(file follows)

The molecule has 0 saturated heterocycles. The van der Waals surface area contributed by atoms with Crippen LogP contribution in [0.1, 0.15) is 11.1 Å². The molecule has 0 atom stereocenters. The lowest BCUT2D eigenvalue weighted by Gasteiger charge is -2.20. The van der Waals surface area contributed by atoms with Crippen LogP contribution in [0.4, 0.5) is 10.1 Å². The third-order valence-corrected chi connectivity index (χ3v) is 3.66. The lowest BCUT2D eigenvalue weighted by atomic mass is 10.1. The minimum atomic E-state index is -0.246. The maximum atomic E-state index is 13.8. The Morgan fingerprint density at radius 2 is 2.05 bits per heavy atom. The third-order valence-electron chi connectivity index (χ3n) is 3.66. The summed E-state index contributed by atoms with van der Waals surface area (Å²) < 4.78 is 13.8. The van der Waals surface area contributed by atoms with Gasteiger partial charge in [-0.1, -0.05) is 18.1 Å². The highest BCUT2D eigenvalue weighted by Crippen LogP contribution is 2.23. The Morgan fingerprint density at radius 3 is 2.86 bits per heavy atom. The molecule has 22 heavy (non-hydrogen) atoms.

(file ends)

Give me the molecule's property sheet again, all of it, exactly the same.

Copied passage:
The molecule has 0 saturated heterocycles. The van der Waals surface area contributed by atoms with Crippen LogP contribution in [0.1, 0.15) is 11.1 Å². The molecule has 0 atom stereocenters. The lowest BCUT2D eigenvalue weighted by Gasteiger charge is -2.20. The van der Waals surface area contributed by atoms with Crippen LogP contribution in [0.4, 0.5) is 10.1 Å². The third-order valence-corrected chi connectivity index (χ3v) is 3.66. The lowest BCUT2D eigenvalue weighted by atomic mass is 10.1. The minimum atomic E-state index is -0.246. The maximum atomic E-state index is 13.8. The Morgan fingerprint density at radius 2 is 2.05 bits per heavy atom. The third-order valence-electron chi connectivity index (χ3n) is 3.66. The summed E-state index contributed by atoms with van der Waals surface area (Å²) < 4.78 is 13.8. The van der Waals surface area contributed by atoms with Gasteiger partial charge in [-0.1, -0.05) is 18.1 Å². The highest BCUT2D eigenvalue weighted by Crippen LogP contribution is 2.23. The Morgan fingerprint density at radius 3 is 2.86 bits per heavy atom. The molecule has 22 heavy (non-hydrogen) atoms.